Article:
Jun 11, 2018

U.S. Treasury slaps sanctions on Russian firms for cyberattacks

Photo: Alexei Nikolsky\TASS via Getty Images

The U.S. Treasury has sanctioned several Russian entities and individuals for their role in international cyberattacks spearheaded by Russian intelligence agency the FSB, including the NotPetya malware and attacks on the U.S. energy system.

What they're saying: "The United States is committed to aggressively targeting any entity or individual working at the direction of the FSB whose work threatens the United States and will continue to utilize our sanctions authorities," said Secretary Steven Mnuchin in a written statement.

The sanctions target companies Digital Security (as well as it's subsidiaries Embedi and ERPScan), Kvant Scientific Research Institute and Divetechnoservices as well as Divetechnoservices owner Vladimir Yakovlevich Kaganskiy and personnel Aleksandr Lvovich Tribun and Oleg Sergeyevich Chirikov

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Bob Iger to step down as CEO of Disney

Photo: Jeff Kravitz/FilmMagic

The Walt Disney Company said Tuesday that it had named longtime Disney executive Bob Chapek as CEO Bob Iger's successor, effectively immediately. Iger will remain executive chairman of the company through 2021.

Why it matters: Iger is credited with having successfully turned around Disney’s animation and studio businesses and with the strategic acquisition of Marvel, Pixar, Lucasfilm and 21st Century Fox. Most recently, he was the person behind Disney's successful launch of its Netflix rival Disney+.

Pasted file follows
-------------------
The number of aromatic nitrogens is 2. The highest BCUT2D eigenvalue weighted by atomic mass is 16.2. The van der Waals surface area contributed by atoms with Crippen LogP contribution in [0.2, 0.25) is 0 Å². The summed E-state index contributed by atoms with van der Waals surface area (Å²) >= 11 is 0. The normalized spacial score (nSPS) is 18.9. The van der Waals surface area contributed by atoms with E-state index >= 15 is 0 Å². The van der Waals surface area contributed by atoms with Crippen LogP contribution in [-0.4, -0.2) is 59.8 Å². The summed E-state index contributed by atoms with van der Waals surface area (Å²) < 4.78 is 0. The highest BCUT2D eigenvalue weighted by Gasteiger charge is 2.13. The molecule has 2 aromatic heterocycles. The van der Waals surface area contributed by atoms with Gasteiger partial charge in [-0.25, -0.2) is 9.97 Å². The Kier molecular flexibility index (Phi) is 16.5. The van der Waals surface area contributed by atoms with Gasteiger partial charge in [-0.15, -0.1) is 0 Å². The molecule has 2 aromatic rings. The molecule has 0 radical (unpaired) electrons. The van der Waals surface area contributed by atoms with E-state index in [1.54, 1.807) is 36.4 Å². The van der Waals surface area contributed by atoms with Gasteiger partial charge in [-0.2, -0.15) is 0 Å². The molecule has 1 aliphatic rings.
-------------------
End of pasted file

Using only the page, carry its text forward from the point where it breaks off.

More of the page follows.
India gives Trump warm welcome as brutal protests rip New Delhi apart

People supporting India's new citizenship law beat a Muslim man in New Delhi, India. Photo: Danish Siddiqui/TPX/Reuters

While President Trump enjoys a hero's welcome in India, that nation's capital is being torn apart by violent protests between Hindus and Muslims.

The state of play: At least 186 people — 56 police officers and 130 protesters — have been injured and 10 killed in recent clashes, a New Delhi police spokesperson told the AP.

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Wall Street sees 2nd day of brutal sell-off

Photo: Johannes Eisele/AF via Getty Images

The stock market fell another 3% on Tuesday, following Monday’s sell-off. Bond yields touched record lows.

The big picture: Stocks continued to fall as the CDC said it expects the coronavirus to spread in the U.S. The Dow and S&P are more than 7% below the record highs seen earlier this month.